While the X-rays offer a high-quality image to study the hard tissues inside our body, such as bones or teeth, the Magnetic Resonances provide us a vision difficult to improve soft tissues such as muscles, organs, and joints. But like Radiographs, there are many types of Magnetic Resonances, so let's take a look at these types and in what cases they are usually used.

What is a Magnetic Resonance?

A Magnetic Resonance, which is also called Nuclear Magnetic Resonance (NMR) or Magnetic Resonance Imaging, allows us to obtain images of the interior of our body based on the properties of the magnetic fields of water bodies - always under a medical prescription.

The technological basis is the following: the reaction of the bodies that contain hydrogen nuclei, that is to say, that has a composition formed partly by liquids, is directly proportional to the strength of the applied magnetic field. Thus, by capturing this reaction, images of the interior of our body can be generated. It is a system similar to that of ultrasound, although ultrasound uses sound waves instead of magnetic fields.

The two techniques are completely innocuous and harmless to our body and do not involve irradiation, one of the elements that differentiate CT scan from Magnetic Resonance.

What types of Resonances are there?

Obtaining the images of a Magnetic Resonance takes a while, and its use is usually limited to a specific part, joint or organ, so there are different types of MRI to adapt in the best way to the needs of each case. Keep in mind that you do not need the same power to explore internal areas such as organs and the brain than for the more superficial explorations of muscles or bones.

This fact has made possible the adaptation of the technology, and for example, for a Knee Resonance, one can have the possibility of performing it with a smaller machine that does not require to be introduced in it during a prolonged period.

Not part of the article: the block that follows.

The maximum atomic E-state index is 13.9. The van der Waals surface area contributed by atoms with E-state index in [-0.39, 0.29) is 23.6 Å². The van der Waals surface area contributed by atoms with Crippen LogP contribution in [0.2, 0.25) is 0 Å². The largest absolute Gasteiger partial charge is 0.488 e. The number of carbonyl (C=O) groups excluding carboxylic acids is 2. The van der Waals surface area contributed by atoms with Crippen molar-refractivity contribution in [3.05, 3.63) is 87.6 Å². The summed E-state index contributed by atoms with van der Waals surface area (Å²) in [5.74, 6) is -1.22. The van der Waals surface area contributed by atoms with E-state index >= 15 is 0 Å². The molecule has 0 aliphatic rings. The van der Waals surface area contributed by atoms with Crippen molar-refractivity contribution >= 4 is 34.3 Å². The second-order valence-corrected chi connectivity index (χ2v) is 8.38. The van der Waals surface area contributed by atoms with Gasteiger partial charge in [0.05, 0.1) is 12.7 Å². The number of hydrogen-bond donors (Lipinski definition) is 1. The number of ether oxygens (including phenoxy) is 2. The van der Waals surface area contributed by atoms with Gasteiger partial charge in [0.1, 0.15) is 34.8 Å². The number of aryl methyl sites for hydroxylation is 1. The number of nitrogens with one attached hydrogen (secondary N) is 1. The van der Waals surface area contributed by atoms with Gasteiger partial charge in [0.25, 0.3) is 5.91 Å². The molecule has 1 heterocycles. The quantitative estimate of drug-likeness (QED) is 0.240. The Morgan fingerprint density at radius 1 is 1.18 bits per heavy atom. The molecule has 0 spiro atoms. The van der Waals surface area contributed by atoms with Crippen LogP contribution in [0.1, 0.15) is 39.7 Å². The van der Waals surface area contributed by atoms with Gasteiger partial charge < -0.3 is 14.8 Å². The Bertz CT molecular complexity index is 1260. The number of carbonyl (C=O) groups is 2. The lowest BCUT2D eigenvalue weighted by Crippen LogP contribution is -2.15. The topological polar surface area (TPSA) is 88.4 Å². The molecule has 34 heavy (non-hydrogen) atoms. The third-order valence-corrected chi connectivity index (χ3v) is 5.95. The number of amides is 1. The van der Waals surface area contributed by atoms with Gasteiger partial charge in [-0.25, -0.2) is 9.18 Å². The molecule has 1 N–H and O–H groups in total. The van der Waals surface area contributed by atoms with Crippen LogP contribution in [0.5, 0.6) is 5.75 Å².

All these types of improvements are aimed at improving comfort and accuracy to make the test more accessible and more useful for you. So, although later MRI Scan Centres could subdivide much more, insignificant terms these are the types of magnetic resonances that we can find:

Muscle-Skeletal Magnetic Resonance. In general, it includes:

•       Knee MRI.

•       Column MRI: cervical, dorsal and lumbar.

•       Shoulder MRI.

•       MRI of Hip.

•       Cranial MRI.

High Field MRI. Ideal for visualizing internal organs and operating areas.

•       Cerebral MRI.

•       Neck MRI.

•       Thoracic MRI.

•       RMN Abdomen.

•       Pelvic MRI.

Areas operated: operated knee, operated column, operated shoulder, operated wrist, etc.

Open Magnetic Resonance (No Claustrophobic). If you are a claustrophobic person, always ask the center if they have the machine open for your type of MRI.

Articular Magnetic Resonance. Only the study of the upper and lower extremities of the body can be done, neither shoulder nor hip. Exclusive for:

•       Knee MRI.

•       Ankle MRI.

•       Standing MRI.

•       Elbow MRI.

•       Wrist MRI.

•       And Hand-held MRI.

Keep in mind that depending on the machinery and services offered by each specialist center, the division of MRI types may vary or be otherwise oriented.

What are Skeletal Muscle Resonances?

The most common Magnetic Resonances are those whose objective to explore are lesions or less internal affectations such as those that can be suffered in muscles or bones. The power needed to be able to visualize these affectations correctly is not as high as that is necessary for deeper areas. So, these Resonances have low MRI scan price in Delhi and are more straightforward.